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Open Water

 This term is used to describe the ocean surface when it is free of an ice cover, as is the case in the photo on the left (for the most part).

New Ice

 A term used to describe newly formed, thin ice ( < 10 cm thick).  New ice types include frazil, nilas, slush, pancake, and grease ice.

Frazil Ice

The word frazil means fine spicules or blobs, which gracefully describes the morphology of the crystal.  Sea ice growth always begins with frazil ice production, the only true dendritic ice growth phase.   Active convection aids sensible heat transport at the ocean surface, thereby super cooling the water and allowing dendritic growth of ice crystals. Vertical density instability and convection are a result of the fact that standard sea water has a freezing point greater than its temperature of maximum density. Frazil ice crystals nucleate on impurities in the water or on snow grains that have fallen onto the ocean surface.  Nucleated spheres morph to discs, (which can be seen at the center of frazil crystals grown in extremely calm laboratory conditions), then true stellar crystals. If interlocking stellar crystals grow on the ocean and cover the surface with a sheet of interlocking crystals, it is called sheet ice.  However, natural turbulence normally mixes the frazil crystals, prohibiting the development of stellar crystals (Weeks and Ackley, 1982).  The depth of wind mixing is governed by surface waves, with larger perturbations inducing deeper convection in the upper ocean.  In fact, under stormy conditions frazil ice may be mixed to depth of a meter or more.  Wind speed and fetch ultimately control what kind of frazil ice development will follow its initiation in open water.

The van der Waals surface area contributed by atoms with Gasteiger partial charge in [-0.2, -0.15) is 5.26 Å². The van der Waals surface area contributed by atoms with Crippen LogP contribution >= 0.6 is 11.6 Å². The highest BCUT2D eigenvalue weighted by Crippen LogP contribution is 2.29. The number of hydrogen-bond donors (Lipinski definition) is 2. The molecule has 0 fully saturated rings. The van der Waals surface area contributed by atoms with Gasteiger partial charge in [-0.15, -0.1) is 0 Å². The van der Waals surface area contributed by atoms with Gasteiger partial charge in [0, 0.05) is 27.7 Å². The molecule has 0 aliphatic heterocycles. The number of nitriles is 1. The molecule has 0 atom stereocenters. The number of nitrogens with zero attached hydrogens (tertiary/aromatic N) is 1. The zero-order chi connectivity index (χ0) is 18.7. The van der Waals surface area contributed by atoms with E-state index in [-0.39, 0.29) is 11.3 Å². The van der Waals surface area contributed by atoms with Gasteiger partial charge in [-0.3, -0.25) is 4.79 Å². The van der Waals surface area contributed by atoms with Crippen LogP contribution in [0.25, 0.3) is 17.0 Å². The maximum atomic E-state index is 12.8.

To see a picture of frazil ice, click

Nilas

If the sea is calm, Nilas will form.  Nilas is composed of both frazil and congelation ice crystals, the frazil ice crystals being above the congelation ice in vertical cross section.  Upon forming a continuous frazil cover, congelation ice growth begins and composes the rest of the thickness of the ice. Rather than being a microstructural term, the term nilas classifies ice by thickness.  Nilas ice is a thin ( <10 cm) elastic rind of ice that will easily bend and flex in a wave field.  Nilas is subdivided into two categories based on both thickness and optical properties.  Dark Nilas is thin (0-5 cm), therefore having similar albedo (~0.07)as open water.  Upon thickening to >5 cm nilas is termed light nilas and has a lighter color/ higher albedo (~0.14).

 

 

Grease Ice

Thicker, soupy accumulations of frazil ice which are often herded by wind action are termed grease ice.  Open leads are often home to grease ice. Once again, optical properties are used to distinguish grease ice; because of its extremely low albedo it has a matte appearance on the sea surface.  Grease ice thickness is proportional to wind speed and fetch, while being inversely proportional to air temperature, such that maximum grease ice production and thickness occurs with minimum surface air temp, high winds and long fetch distances (Bauer and Martin, 1983) .

 

 

 
 
 

 

Slush

Thick accumulations of frazil ice, usually indicative of rough surface conditions which induce turbulent mixing in the upper water column.

Pancake Ice

Strong wave action that herds slush or grease ice often forms pancake ice.  Herded crystals are bonded by regelation forces in the process of colliding with other crystals.  Eventually round pancake formations with raised rims (from bonking each other) result. Ice strength is greater than in the case of frazil or slush, but the cakes are still fairly unconsolidated.  What little structural integrity the cakes possess is a result of topography above sea level, which allows brine drainage from the ice, thus stronger bonds between grains.  Pancake shape is mainly governed by location.  If the cakes are formed in open water, they will be more or less round in shape.  If however, they form along a shoreline, they will be elongate in form with the long axis paralleling the shore.